If the short story collections of John Cheever and Flannery O'Connor had a love child, it would be The Beasts of Belladonna. Alternately hilarious and heartbreaking, Gilbert Allen's collection of fifteen linked stories explores every corner of the suburbanized foothills of South Carolina.
Belladonna--a gated community with Tuscan architectural covenants--boasts a championship golf course, compulsory three-car garages, faux cobblestone sidewalks, and a lively assortment of cats, dogs, birds, deer, goldfish, and spider monkeys. Its human inhabitants include a skeptical high-school biology teacher and his stubbornly devout Methodist wife; a 300-pound biracial woman determined to lose weight; the county's self-appointed Pavement Imperfection Coordinator; the state's first African American optometrist; a sociopathic TV reporter and her would-be savior (a young minister from Southern California nicknamed Jesus of Malibu); and a Guatemalan housekeeper tormented by her evangelical employer's cat.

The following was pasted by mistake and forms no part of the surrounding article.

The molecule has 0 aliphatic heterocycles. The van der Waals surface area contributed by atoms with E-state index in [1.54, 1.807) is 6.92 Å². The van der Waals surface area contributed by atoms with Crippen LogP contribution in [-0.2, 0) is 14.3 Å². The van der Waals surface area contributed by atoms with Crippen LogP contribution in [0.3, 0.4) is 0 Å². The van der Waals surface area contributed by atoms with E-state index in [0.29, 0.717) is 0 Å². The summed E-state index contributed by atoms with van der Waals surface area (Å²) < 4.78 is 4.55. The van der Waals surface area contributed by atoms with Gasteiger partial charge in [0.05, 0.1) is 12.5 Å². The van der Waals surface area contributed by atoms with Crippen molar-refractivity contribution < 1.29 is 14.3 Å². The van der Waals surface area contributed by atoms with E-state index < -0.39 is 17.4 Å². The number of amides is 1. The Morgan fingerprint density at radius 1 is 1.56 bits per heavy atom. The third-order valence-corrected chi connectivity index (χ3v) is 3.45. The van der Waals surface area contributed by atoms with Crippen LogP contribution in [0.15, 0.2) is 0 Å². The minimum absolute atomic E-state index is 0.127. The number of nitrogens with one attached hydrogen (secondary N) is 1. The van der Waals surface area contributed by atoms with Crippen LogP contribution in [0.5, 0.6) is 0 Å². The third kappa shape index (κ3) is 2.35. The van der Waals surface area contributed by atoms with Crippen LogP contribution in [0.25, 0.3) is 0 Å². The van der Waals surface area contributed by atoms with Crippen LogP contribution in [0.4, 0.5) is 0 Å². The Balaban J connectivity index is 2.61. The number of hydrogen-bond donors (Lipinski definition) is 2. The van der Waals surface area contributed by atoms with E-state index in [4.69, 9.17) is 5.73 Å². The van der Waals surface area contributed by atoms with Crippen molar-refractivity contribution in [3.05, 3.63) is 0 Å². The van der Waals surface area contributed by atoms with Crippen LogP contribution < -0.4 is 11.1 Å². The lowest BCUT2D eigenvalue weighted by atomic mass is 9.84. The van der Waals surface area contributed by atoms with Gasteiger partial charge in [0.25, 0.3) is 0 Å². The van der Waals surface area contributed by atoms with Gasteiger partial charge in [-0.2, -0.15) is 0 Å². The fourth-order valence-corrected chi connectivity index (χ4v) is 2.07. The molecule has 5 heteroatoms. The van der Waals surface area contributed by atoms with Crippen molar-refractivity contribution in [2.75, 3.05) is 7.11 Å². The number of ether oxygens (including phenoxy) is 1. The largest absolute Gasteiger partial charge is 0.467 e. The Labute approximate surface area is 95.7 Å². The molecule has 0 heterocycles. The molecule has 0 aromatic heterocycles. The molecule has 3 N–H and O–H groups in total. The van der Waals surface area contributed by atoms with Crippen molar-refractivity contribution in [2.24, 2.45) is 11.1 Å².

Although you won't find Belladonna on any map, you might have already encountered its past, present, and future in Allen's previous collection, The Final Days of Great American Shopping, which Ron Rash praised as "a delightful collection whose interrelated stories give the pleasure of a novel."
And The Beasts of Belladonna is even better.